Tuesday, March 3, 2015 1:30 PM to 2:45 PM
Johnson Center, Meeting Room D, 3rd Floor
Recent events in Lebanon have drawn attention to the city of Tripoli, the second-largest city in Lebanon. In the Lebanese press, Tripoli is now frequently compared to the Afghan city of Kandahar, another bastion of Islamic conservatism, while the plains to its north are often compared to the Anbar area in Iraq—an area where the Islamic State has received strong support in its war against the Shiʿa-dominated regime in Baghdad. Tripoli is regarded by many as a fertile recruiting ground for radical Sunni Islamist groups, and it is indeed an area where Sunni Islamist groups find a receptive audience. This talk will present the findings from recent fieldwork in Tripoli among different groups of Islamists, a typology of Islamist groups in the city, and an analysis of the Salafi movement in the city.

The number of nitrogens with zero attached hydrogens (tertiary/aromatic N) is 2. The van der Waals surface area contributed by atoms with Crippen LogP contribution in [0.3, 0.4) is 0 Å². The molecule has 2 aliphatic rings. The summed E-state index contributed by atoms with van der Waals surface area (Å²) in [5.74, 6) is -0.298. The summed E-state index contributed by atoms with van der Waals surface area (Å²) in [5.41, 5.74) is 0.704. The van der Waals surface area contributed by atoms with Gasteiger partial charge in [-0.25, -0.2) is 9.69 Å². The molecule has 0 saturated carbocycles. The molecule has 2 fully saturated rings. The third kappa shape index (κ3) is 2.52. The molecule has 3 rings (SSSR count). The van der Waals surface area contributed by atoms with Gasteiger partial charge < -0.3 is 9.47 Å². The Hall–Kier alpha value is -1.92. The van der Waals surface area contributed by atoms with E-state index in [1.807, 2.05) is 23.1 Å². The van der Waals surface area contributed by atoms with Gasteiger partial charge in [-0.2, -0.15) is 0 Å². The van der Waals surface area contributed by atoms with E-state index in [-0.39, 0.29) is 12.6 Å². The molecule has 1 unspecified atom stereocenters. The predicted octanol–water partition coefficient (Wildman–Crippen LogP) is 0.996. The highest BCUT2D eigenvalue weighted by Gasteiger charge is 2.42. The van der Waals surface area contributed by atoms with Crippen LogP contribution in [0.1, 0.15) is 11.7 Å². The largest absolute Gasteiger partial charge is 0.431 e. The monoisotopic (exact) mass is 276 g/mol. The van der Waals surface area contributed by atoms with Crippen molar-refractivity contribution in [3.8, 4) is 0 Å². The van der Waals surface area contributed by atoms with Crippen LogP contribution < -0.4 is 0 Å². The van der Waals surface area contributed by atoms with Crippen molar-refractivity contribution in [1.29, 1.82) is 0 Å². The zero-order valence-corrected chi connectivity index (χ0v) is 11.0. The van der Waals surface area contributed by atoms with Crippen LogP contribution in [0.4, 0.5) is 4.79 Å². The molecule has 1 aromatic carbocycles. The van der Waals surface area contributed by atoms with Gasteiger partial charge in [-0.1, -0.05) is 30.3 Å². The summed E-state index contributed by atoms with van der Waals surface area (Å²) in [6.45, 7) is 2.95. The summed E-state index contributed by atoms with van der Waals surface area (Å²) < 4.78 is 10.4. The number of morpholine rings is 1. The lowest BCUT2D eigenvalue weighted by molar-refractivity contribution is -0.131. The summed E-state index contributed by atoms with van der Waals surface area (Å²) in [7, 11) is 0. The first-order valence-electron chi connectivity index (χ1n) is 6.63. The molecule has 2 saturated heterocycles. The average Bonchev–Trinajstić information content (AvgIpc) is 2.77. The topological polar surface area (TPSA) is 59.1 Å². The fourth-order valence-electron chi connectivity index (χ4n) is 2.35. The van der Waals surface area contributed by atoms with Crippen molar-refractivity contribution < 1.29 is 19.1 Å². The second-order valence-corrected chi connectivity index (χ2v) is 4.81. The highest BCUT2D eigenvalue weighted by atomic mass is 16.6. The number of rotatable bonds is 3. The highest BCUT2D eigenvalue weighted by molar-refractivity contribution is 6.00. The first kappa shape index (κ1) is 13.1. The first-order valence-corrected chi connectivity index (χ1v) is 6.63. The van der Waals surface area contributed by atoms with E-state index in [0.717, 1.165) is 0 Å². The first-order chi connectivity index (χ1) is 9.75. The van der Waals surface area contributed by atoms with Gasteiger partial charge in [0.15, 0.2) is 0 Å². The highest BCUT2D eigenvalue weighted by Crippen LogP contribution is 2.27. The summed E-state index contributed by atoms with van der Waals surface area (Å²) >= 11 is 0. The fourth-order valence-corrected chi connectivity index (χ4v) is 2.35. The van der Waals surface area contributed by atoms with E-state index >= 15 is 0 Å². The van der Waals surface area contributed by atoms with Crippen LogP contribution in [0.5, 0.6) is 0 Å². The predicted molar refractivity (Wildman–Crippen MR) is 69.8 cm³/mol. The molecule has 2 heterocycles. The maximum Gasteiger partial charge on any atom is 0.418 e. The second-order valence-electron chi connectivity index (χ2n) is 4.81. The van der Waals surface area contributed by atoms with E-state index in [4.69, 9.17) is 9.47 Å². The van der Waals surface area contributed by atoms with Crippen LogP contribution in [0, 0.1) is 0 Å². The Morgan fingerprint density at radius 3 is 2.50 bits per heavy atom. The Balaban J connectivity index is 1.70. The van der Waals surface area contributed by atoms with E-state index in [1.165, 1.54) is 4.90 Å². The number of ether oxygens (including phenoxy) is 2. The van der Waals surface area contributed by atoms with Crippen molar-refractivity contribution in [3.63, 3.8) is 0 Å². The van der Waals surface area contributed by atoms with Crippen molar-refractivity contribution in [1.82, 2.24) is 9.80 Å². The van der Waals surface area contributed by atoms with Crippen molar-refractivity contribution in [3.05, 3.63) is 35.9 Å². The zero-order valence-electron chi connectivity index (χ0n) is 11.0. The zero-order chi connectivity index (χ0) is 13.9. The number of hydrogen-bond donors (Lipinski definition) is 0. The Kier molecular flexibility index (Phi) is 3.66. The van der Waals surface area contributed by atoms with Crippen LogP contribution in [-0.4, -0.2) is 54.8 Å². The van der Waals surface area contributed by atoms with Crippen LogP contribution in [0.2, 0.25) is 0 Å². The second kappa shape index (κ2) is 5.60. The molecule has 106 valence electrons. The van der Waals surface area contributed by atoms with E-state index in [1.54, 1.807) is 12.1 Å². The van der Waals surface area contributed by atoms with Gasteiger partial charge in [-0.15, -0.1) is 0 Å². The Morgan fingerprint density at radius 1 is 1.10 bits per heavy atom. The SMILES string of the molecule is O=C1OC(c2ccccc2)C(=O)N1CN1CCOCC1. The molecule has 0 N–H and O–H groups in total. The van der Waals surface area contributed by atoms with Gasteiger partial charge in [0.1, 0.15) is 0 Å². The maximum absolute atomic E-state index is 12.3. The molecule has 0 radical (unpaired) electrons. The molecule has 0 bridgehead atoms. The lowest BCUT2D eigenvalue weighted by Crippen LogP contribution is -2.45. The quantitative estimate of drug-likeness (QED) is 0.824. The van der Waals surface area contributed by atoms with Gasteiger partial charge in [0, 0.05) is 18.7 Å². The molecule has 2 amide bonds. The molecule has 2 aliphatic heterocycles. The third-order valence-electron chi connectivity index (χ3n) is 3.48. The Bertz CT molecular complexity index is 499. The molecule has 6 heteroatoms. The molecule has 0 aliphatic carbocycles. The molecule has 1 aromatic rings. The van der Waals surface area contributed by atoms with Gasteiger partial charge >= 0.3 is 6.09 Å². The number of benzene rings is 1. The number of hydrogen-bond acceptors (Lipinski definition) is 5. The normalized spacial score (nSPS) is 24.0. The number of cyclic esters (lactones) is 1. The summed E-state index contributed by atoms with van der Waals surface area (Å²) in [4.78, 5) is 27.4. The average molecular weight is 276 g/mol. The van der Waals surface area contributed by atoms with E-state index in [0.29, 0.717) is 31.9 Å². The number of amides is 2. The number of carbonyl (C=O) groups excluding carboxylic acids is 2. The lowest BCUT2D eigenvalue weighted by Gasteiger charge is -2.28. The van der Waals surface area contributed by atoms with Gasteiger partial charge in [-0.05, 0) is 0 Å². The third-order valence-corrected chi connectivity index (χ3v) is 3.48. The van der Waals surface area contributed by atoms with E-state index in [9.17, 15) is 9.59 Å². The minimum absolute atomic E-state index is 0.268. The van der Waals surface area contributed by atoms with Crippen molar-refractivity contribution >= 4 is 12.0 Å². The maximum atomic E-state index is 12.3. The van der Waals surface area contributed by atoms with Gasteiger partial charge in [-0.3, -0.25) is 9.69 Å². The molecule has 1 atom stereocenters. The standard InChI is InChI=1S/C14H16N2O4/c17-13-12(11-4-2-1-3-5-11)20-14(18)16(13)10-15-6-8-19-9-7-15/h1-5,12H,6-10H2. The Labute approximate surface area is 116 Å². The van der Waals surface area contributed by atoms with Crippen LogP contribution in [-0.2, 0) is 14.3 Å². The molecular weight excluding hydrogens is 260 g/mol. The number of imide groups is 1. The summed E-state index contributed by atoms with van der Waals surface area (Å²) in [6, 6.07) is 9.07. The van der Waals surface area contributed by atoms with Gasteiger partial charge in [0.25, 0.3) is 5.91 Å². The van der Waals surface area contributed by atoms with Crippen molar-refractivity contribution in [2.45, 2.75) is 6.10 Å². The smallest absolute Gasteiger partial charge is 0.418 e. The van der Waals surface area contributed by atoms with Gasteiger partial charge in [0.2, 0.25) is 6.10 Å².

Rola el-Husseini is a research associate professor at the Graduate Center, City University of New York, and is currently teaching a course at George Mason University. She is the author of Pax Syriana: Elite Politics in Postwar Lebanon, which analyzes events in Lebanon from 1989 to 2011 with a primary focus on the period of Syrian institutionalized influence (1990-2005).